| USA TODAY
Redskins not the only team with racially insensitive nickname
SportsPulse: While Washington’s NFL team is finally putting to bed their racially insensitive nickname. Remember there are other major sports teams whose nickname origins are linked to America’s culturally-insensitive past.
Cleveland’s Major League Baseball team will be dropping the “Indians” nickname.
Plans to drop the name will be announced this week, a person with knowledge of the decision told USA TODAY Sports’ Bob Nightengale. The person was not authorized to publicly discuss the plans because of the forthcoming announcement.
A new team name will not be immediately announced.
The New York Times was the first to report the news Sunday night.
The timetable for when a new name will be selected is not entirely clear. Per the Times’ reporting, the “Indians” name may remain in place for the upcoming 2021 MLB season.
Cleveland assumed the “Indians” nickname in 1915. Prior names of the American League franchise include the Naps, Bronchos and Blues.
Cleveland’s move away from Indians follows a similar decision earlier this year by the NFL’s Washington Football Team, which was previously known as the Redskins.
For years, Native American groups and others have protested against Cleveland’s use of Indians as its name as well as other imagery used by the American League charter franchise founded in 1901. Last year, the team removed the contentious Chief Wahoo logo from its caps and jerseys, but the smiling, cartoonish mascot has remained popular and merchandise is still sold bearing its image.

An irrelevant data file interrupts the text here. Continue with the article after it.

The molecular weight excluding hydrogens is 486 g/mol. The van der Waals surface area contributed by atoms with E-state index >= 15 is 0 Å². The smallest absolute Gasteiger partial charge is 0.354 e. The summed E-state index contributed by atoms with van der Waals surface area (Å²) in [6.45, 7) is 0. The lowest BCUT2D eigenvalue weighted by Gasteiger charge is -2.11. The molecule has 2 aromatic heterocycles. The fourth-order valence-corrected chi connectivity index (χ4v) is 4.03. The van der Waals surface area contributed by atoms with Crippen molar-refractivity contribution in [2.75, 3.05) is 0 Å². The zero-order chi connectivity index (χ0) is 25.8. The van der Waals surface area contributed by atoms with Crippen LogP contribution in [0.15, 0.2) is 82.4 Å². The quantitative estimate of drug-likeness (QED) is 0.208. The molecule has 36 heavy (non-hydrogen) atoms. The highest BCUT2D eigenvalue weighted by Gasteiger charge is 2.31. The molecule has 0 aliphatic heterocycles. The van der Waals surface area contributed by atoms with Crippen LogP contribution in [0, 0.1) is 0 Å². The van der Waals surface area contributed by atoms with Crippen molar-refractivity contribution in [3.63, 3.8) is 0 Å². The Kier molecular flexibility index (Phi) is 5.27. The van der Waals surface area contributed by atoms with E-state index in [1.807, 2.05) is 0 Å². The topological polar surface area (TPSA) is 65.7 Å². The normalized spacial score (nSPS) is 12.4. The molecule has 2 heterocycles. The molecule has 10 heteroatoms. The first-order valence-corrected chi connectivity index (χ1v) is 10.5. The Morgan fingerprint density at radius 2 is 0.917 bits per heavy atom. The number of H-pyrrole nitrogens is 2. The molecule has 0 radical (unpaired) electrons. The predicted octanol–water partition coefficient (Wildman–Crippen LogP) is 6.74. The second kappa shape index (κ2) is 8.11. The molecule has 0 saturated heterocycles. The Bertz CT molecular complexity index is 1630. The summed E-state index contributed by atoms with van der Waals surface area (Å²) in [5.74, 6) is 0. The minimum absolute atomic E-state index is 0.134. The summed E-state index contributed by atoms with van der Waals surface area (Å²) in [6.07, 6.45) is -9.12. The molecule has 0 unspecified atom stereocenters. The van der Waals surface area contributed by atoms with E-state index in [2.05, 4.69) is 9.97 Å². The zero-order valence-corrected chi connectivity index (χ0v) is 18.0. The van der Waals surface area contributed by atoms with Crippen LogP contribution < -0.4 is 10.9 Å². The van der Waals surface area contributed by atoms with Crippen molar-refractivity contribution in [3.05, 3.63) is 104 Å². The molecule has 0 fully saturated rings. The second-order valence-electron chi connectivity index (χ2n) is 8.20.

The Indians have dealt with a backlash from fans upset over Chief Wahoo’s removal and the club is certain to hear more with the decision to change its name. President Trump weighed in with some of the first backlash from his Twitter account on Sunday night:
“Oh no! What is going on? This is not good news, even for “Indians”. Cancel culture at work!” Trump tweeted.
In July, Cleveland said it was “committed to engaging our community and appropriate stakeholders to determine the best path forward with regard to our team name.” This came just hours after Washington’s plans became known after being pressured by several sponsors, including FedEx, which holds naming rights to the football’s team’s stadium.
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A few days after Cleveland’s July statement, manager Terry Francona said it was time to “move forward” with the name change.
“I’ve been thinking about it and been thinking about it before we put out that statement,” said Francona, who has been with the club since 2013. “I know in the past, when I’ve been asked about, whether it’s our name or the Chief Wahoo, I think I would usually answer and say I know that we’re never trying to be disrespectful.
“And I still feel that way. But I don’t think that’s a good enough answer today. I think it’s time to move forward. It’s a very difficult subject. It’s also delicate.”
In November, USA TODAY Sports’ Bob Nightengale reported that a change of name seemed inevitable, even with the team still in a “listening and learning’’ phase, per a Cleveland spokesperson at that time.
Contributing: The Associated Press